On June 17, 2008 and September 12, 2008, Day Pitney’s Trademark, Copyright, Advertising & Internet Group presented “Enforcing Your Intellectual Property Rights in China” in the firm’s New York and Boston offices. These presentations focused on China’s dual system for intellectual property enforcement and its implementation of new rules and regulations to increase efforts to enforce intellectual property rights.
This Client Alert reports on recent developments concerning China’s IP enforcement efforts, and the role the United States government is playing in assessing and improving the effectiveness of China’s enforcement efforts.
China IP Enforcement Statistics.
On October 24, 2008, China reported to the World Trade Organization (WTO) that its public authorities prosecuted 2,008 IPR-violating cases during 2007 with an estimated value of 1.49 billion RMB ($196 million at the 2007 average exchange rate). That was up from the 1,910 infringement cases in 2006 with a value of 1.06 billion RMB.
China represented that it had implemented new rules to modify its IP laws in 2007 to conform with the WTO’s Agreement on Trade-Related Aspects of Intellectual Property Rights. China’s State Copyright Bureau and public security and telecommunications authorities also said the country had conducted a new campaign to combat Internet infringement and software piracy in 2007.
China further reported that 2,174 suspected infringers were arrested in 1,256 cases during 2007, nearly double the amount in 2006, and that 2,637 suspected IP infringers in 1,525 cases were prosecuted in 2007, again almost double from 2006. Increases were reported in the amount of seized infringing goods worth 440 million RMB ($58 million) in 2007, up from 200 million RMB seized in 2006, as well as increased numbers of court rulings on criminal infringers, confiscations of pirated goods, as well as trademark violation and patent enforcement prosecutions.
The above information was provided to the WTO in connection with its annual review of China’s efforts to comply with its WTO commitments to improve the protection of IP rights in China. The United States still includes China on its Priority Watch List, which identifies specific countries deemed by the U.S. to not have adequate protections for intellectual property rights. In its 2008 Special 301 Report, issued in April 2008, the U.S. Trade Representative noted that while China had made progress, the high levels of piracy and counterfeiting, including misuse of trademarks in China, were too high.
United States Action At the WTO Against China.
The United States is taking steps to require China to implement additional regulations to enhance China’s ability to protect the intellectual property rights of owners. In November 2007, the United States filed a complaint against China in the WTO alleging that China violated the TRIPs rules in creating certain thresholds for particular acts of counterfeiting and piracy, i.e., barriers to bringing infringement claims which effectively made it easier for the infringers to continue the infringing activity as long as they stayed below the designated thresholds.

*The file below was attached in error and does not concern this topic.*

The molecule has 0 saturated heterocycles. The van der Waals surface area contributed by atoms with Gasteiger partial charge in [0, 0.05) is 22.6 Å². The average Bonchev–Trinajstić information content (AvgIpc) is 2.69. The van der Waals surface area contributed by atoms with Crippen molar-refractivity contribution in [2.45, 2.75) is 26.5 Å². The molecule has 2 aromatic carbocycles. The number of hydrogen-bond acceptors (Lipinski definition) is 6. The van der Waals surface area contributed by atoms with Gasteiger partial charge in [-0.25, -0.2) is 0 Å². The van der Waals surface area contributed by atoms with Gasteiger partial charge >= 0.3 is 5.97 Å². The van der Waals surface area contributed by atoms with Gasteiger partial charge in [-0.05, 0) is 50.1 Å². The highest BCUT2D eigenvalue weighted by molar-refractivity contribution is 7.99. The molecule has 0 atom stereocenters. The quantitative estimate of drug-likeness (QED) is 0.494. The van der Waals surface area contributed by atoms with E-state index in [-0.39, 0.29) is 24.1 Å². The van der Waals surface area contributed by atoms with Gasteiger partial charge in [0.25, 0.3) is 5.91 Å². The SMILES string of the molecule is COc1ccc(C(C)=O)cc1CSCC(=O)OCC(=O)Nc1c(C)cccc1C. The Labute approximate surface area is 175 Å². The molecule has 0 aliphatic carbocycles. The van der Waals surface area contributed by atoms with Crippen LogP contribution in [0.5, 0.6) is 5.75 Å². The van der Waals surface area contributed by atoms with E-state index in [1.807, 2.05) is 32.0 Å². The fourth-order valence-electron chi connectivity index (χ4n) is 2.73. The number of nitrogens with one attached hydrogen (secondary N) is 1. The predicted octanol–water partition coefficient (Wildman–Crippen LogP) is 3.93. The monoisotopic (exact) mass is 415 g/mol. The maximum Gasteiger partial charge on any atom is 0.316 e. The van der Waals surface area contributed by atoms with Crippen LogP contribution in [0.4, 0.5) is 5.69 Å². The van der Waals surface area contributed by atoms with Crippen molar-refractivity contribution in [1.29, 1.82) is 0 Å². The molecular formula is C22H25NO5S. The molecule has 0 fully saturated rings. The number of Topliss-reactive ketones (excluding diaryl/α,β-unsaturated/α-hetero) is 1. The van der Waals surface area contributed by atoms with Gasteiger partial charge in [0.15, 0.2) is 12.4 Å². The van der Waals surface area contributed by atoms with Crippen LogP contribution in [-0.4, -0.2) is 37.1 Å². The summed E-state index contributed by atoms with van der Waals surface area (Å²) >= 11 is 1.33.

On October 9, 2008, the WTO dispute panel rejected the U.S. claim that some of China’s thresholds violated TRIPS rules. Indeed, China had lowered its thresholds soon after the U.S. brought its WTO complaint, e.g., it dropped the requirement for the amount of infringing goods from 1,000 to 500 to satisfy the basis for filing a criminal action.
But the WTO did agree that China violated TRIPS rules by not allowing copyright protection for movies, music and books that had not been approved for sale in China. It is estimated that China’s failures in the copyright enforcement area cost the U.S. entertainment industry more than $3.7 billion in lost sales in 2007. The WTO also agreed that China’s rules allowing for the auction of seized infringing goods where the offending trademarks have been removed violated TRIPs. The WTO final ruling is scheduled to be issued before the end of the year, and we will make it available to you shortly thereafter.
What does this mean for you?
By all accounts, the China IP enforcement situation is improving, albeit slowly. Clearly, China’s enforcement efforts are not where the United States would like them to be. It will likely take more time before China has laws and enforcement mechanisms that meet the standards that United States brand owners expect and require to feel more comfortable doing business in China. In the meantime, IP owners must remain vigilant in maintaining their enforcement strategies in China, be proactive in procuring protection for their IP in China, and implementing such IP strategies before entering the China market. The China IP enforcement system can and does work, if you use it.